14. (S) Ambassador raised with the AgP the case of Mohamed Ibrahim Ahmed (aka  “Talha”). Talha was indicted earlier this week in New York on terrorism charges.  Nigeria’s State Security Service (SSS) was about to release Talha onto an  international flight before Nigerian police intervened and took him into custody.  Ambassador underscored that the SSS’ close call in violating an Interpol Red Notice  would not be helpful in making the case for Nigeria’s removal from the U.S.  Transportation Safety Administration List of “Countries of Concern.” Ambassador also  asked that SSS appear as witnesses when requested to demonstrate Nigeria remains a  partner to the U.S. in the international fight against terrorism. She added that at  least at the Director level, SSS not only knew about the Interpol notice, but simply  said they did not want to hold him any longer. Ambassador added that the GON police  forces did the right thing and stepped in to block the suspect from boarding the  plane. He is now in police custody. Ambassador officially requested that he be  turned over to the FBI agents here to escort him to the U.S. to stand trial.
15. (S) The AgP said he would call in SSS Director General Gadzama to clarify the  security agency’s role in Talha’s near-release and that if the three SSS officers  implicated had taken such action without authorization, they would face serious  implications, including termination. Ambassador also took the opportunity to request  Jonathan stop repeating that the December 25 attempting bombing case involving  Nigerian Abdulmutallab was an “one-off aberration” and that Nigeria indeed does have  foreign terrorist links and elements operating in country, as exemplified by Talha.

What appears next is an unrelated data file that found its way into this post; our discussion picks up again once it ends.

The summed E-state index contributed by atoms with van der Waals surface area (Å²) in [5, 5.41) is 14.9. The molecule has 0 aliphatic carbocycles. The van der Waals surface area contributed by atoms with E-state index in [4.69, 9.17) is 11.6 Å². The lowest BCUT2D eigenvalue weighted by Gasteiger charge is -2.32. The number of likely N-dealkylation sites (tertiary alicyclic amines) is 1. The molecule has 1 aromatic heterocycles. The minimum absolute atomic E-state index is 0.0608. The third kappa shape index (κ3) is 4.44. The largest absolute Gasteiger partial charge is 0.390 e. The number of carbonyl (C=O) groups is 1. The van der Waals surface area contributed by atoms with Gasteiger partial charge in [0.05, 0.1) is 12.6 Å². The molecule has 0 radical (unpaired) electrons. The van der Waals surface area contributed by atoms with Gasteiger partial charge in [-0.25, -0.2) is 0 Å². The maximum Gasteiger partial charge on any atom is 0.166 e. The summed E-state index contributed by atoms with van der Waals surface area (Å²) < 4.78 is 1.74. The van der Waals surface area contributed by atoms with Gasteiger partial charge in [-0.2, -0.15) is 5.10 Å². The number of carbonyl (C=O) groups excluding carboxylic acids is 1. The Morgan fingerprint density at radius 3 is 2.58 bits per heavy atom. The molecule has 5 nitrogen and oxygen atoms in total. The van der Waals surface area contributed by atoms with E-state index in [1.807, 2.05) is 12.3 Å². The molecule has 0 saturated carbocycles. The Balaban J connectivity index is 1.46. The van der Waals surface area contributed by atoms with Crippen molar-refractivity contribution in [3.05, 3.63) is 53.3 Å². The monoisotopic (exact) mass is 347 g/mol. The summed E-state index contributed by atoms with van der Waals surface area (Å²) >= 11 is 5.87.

16. (C) After two days of uncertainty, that included signals of competing heads of  state emanating from the dueling titular references within a Villa press release, it  appears that Jonathan has plans to firmly take the reigns of the presidency, with  the support from key northerners and the senior leadership of the military. As the  Ambassador stepped out of her meeting, at least two Ministers and a Governor were  waiting to consult with the Acting President. The Acting President’s bottom line is  that he would do his best in the job in the next twelve months. He also wanted to  ensure we understood he would “not be manipulated by anyone.” We believe the USG is  firmly placed to advance our bilateral agenda, including the creation of an  environment conducive to free, fair, and credible elections with the approval and  assistance of Nigeria’s de facto head of state. Even if he decides to contest for  the presidency, Jonathan seems sincere in wanting to leave a lasting legacy of  electoral reform for Africa’s most populous nation. It is always hard to judge how  some will behave (or surprise you) when leadership is unexpectedly thrown in their  lap. The verdict is out on Jonathan and his previously underwhelming personality and  performance needs to keep us in the cautious lane, but so far, so good. Things are  quiet. The COAS is doing the right things. Jonathan is reaching out to key respected  northerners, like Abdulsalami, which we see as a good thing. Our next steps should  be to continue to encourage the AgP on the right path; help on the push back on  Obasanjo through former and current USG officials; and, if the drum beat calling for  the ailing President to resign picks up speed, we should ensure that we indicate our  support for this given that it probably the best thing for the country.

—Yar’Adua’s Last Moments  and a Nation In Turmoil